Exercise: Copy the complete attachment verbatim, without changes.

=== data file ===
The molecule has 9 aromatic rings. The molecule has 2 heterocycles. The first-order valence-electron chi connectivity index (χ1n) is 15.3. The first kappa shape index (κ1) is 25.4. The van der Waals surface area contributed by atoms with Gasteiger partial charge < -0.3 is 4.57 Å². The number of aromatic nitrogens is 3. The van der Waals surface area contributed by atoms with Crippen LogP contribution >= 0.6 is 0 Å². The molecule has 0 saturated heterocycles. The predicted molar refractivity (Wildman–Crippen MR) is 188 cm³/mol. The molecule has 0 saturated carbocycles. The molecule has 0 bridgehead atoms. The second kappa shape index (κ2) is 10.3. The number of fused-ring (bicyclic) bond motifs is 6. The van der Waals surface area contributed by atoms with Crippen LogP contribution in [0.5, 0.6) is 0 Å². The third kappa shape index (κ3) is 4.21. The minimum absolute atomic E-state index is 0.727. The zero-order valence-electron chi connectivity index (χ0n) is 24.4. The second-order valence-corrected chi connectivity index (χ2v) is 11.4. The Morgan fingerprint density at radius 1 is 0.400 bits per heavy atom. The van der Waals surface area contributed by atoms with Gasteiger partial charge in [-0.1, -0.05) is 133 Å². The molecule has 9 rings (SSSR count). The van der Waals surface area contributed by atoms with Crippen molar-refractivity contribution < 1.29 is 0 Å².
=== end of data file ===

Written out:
The molecule has 9 aromatic rings. The molecule has 2 heterocycles. The first-order valence-electron chi connectivity index (χ1n) is 15.3. The first kappa shape index (κ1) is 25.4. The van der Waals surface area contributed by atoms with Gasteiger partial charge < -0.3 is 4.57 Å². The number of aromatic nitrogens is 3. The van der Waals surface area contributed by atoms with Crippen LogP contribution >= 0.6 is 0 Å². The molecule has 0 saturated heterocycles. The predicted molar refractivity (Wildman–Crippen MR) is 188 cm³/mol. The molecule has 0 saturated carbocycles. The molecule has 0 bridgehead atoms. The second kappa shape index (κ2) is 10.3. The number of fused-ring (bicyclic) bond motifs is 6. The van der Waals surface area contributed by atoms with Crippen LogP contribution in [0.5, 0.6) is 0 Å². The third kappa shape index (κ3) is 4.21. The minimum absolute atomic E-state index is 0.727. The zero-order valence-electron chi connectivity index (χ0n) is 24.4. The second-order valence-corrected chi connectivity index (χ2v) is 11.4. The Morgan fingerprint density at radius 1 is 0.400 bits per heavy atom. The van der Waals surface area contributed by atoms with Gasteiger partial charge in [-0.1, -0.05) is 133 Å². The molecule has 9 rings (SSSR count). The van der Waals surface area contributed by atoms with Crippen molar-refractivity contribution < 1.29 is 0 Å².